ake no mistake about it: Miami-based producer Edgar Farinas (aka Push Button Objects) wants to be known as a hip-hopper. Over the last few years, Farinas has deftly mixed thumping hip-hop beats with electronic noises and gurgles to create a unique sound somewhat akin to Funkstorung, but with a bit more street cred. But for all his past flirtations with electronica—including excursions on such esteemed labels as Skam and Schematic—Farinas made his point before I even put this CD in the player. The press release makes it abundantly clear which side of the hip-hop/electronica fusion fence he is on: “It’s... the return... of tha Gangsta. The mighty O.G. Edgar Farinas rocks the box once again with his long-awaited second Long Playa.” Then, at the bottom in big black letters, “FILE UNDER: HIP HOP.” OK, that’s clear enough—it’s a hip-hop album then.
But then I played the album, and suddenly things weren’t so black and white. Leadoff track “Hustlin” is all booming beats, quirky sound snippets, keyboard flourishes and textured noises. If I didn’t know better, I might have mistaken it for a lost Autechre track from 1995 or so. But then, the second track “360 Degrees” dropped, and I was all confused again. Rappers! Samples! Beats! This is a hip-hop album after all! What the...?
And therein lies the problem with Ghetto Blaster: it’s just a bit too schizophrenic for its own good. Certainly most of the music here is of high quality. The instrumentals are stellar fusions of raw rhythms, freaky samples and electronic textures, and the rap tunes—featuring pedigreed guest MCs Mr. Lif, Akrobatik, Aesop Rock, Vast Aire, Del Tha’ Funkee Homosapien, and Doseone, plus the ubiquitous DJ Craze on the decks—are strong examples of underground hip hop at its finest. But just when one style starts to hit its stride, the other breaks in to ruin the flow. Then, if you happen to hit one of the few dud tracks here (like the rather lame “3 Doctors”), the proceeds grind to a halt—only to be picked up by something like the stunning electro-fied instrumental “Breaker’s Delight,” which really does sound like the “Cybotron dueling Bambaataa in Queensbridge” soundclash that the press release promised.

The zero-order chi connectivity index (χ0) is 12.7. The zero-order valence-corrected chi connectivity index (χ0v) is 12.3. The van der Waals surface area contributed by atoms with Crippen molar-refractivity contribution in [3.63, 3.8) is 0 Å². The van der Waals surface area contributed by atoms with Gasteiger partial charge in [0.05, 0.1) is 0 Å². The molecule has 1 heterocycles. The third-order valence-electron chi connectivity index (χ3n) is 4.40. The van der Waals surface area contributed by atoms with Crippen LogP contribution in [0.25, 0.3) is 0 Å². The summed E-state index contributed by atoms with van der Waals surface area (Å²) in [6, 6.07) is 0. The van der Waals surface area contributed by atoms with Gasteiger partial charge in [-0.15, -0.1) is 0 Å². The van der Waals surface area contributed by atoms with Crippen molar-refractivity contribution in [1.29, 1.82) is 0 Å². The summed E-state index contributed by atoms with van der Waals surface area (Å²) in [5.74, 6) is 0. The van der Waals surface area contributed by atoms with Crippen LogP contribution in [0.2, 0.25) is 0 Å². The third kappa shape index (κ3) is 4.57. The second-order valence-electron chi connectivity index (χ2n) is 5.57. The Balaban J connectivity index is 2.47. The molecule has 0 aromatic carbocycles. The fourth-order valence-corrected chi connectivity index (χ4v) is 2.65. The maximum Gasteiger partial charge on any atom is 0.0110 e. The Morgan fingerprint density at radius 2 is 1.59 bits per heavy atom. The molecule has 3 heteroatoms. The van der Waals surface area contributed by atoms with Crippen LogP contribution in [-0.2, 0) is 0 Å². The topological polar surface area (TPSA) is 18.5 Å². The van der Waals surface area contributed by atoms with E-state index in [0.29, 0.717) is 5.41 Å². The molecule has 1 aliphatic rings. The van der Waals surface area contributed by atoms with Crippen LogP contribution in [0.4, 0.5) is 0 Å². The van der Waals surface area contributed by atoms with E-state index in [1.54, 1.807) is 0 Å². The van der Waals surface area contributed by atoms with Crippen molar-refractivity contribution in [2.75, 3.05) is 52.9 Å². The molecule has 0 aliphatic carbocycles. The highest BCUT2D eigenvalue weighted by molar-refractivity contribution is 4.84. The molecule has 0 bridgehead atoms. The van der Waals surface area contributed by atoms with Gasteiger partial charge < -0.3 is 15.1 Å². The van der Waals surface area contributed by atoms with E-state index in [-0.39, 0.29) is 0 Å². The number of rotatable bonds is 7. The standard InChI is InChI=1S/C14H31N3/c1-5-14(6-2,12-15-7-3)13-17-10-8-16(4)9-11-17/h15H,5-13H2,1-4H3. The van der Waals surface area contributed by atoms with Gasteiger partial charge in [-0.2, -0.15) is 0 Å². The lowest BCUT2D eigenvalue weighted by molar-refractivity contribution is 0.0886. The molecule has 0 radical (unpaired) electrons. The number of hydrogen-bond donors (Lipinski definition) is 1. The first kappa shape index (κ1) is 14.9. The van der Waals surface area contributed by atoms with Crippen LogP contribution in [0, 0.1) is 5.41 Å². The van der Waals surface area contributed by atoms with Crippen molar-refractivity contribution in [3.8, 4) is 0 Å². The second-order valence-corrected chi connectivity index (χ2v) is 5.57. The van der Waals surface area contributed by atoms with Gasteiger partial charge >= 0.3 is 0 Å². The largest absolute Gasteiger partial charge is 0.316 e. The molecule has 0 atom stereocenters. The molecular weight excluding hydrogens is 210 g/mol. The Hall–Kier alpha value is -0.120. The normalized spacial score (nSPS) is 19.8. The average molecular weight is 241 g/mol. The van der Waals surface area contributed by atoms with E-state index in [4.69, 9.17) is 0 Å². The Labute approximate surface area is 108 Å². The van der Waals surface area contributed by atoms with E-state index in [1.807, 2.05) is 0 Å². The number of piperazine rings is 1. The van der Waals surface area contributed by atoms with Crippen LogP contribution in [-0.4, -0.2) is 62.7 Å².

One can’t help but feel that if Farinas had just followed one style or the other throughout, he would have had a classic on his hands. As it is, the conflicting genres just seem to get in each other’s way. I suppose this could all be remedied by programming your CD player or picking up your stylus, but it is somewhat frustrating, and even a bit exhausting to sit through in its entirety. Mostly, I found myself wishing that Farinas would just make separate rap and instrumental albums next time out. He clearly has the talent to perform both styles, but having it all dumped on your stereo at once is not necessarily the best way to experience his skills. Think back to your grade school art class days: it might have seemed like a great idea to mix all the paint colors together, but all you end up with in the end is a murky brown.